Flum Sat 07-Nov-15 12:10:34

Thank you for all your opinions. Toffee I appreciate your opinion. DH is not in favour of the plan either....yet. He also thinks it would be too disruptive to their (and particularly eldests) education. Having said that our situation is not as simple as that. The boarding school she is registered for does not start until year 9 and they take kids not just from preps (who do the Common .entrance) but Fromm overseas like us. The ones from overseas don't have to sit common entrance they just do the schools own paper which is English and Maths and reasoning etc.

I will also re post this in Education to see if zI can get some ideas on good online resources. Good idea re the reading list though, thank you!

Saracen Sat 07-Nov-15 12:48:15

That sounds straightforward enough. It's a brilliant opportunity. I can't imagine you will regret going.

Toffeelatteplease Sat 07-Nov-15 13:48:54

In which case get a copy of the schools own paper and do them instead. At least then you will have a vague clue on worst case scenario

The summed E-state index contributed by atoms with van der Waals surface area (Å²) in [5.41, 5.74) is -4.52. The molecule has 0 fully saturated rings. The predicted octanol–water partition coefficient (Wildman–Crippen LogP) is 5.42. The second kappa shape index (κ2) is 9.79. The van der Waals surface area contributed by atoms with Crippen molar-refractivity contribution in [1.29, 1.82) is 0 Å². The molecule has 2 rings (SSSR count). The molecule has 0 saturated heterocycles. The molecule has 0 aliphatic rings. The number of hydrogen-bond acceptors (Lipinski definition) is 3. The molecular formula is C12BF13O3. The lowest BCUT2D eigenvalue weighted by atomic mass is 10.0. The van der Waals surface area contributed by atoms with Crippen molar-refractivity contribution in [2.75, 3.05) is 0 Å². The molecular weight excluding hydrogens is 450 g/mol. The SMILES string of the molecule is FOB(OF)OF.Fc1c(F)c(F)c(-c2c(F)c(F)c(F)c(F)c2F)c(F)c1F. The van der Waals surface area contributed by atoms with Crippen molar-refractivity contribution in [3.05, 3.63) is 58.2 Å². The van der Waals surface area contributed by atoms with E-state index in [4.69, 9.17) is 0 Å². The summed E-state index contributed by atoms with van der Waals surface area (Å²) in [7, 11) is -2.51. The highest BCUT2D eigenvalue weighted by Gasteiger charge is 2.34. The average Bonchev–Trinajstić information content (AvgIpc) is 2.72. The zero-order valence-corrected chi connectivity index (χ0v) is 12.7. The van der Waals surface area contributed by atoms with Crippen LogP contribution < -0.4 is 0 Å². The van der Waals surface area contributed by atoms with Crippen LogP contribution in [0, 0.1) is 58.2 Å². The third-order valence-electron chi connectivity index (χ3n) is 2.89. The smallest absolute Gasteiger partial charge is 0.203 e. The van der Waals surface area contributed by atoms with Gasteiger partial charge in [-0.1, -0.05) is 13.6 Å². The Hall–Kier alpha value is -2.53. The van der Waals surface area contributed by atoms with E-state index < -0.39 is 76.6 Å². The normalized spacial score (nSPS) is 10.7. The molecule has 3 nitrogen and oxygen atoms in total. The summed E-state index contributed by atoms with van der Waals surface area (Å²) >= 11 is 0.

I too would do it in a heartbeat but not at secondary where a point or two in the wrong direction can make a difference in entry to an academic school my daughter was keen on.

jomidmum Sat 07-Nov-15 14:11:51

Sounds fantastic!
My son is 13 (next week!), we have home educated for the past 3.5 years. Travelling is such a hugely positive experience for children and teens. We have spent time in Spain and Turkey, and are have now settled in the Middle East for the next couple of years.
My children do a mixture of online learning, book learning, experiencing different cultures, and "living" history, nature, geography etc. They are learning so much and have met so many interesting people from different cultures and faiths. We are currently living in an area with families from over 20 different nations!
GCSEs may be important, but they can certainly be learnt as you travel. My son is studying for IGCSEs in maths, physics, law and English language. He is also studying for a level 2 computer qualification and working towards a level 2 arts award.
For maths he mostly uses Conquer Maths website.
For English he follows Catherine Mooney course. She does from age 9-10 right up to GCSE.
I hope this helps.
Have a fantastic time if you decide to do it!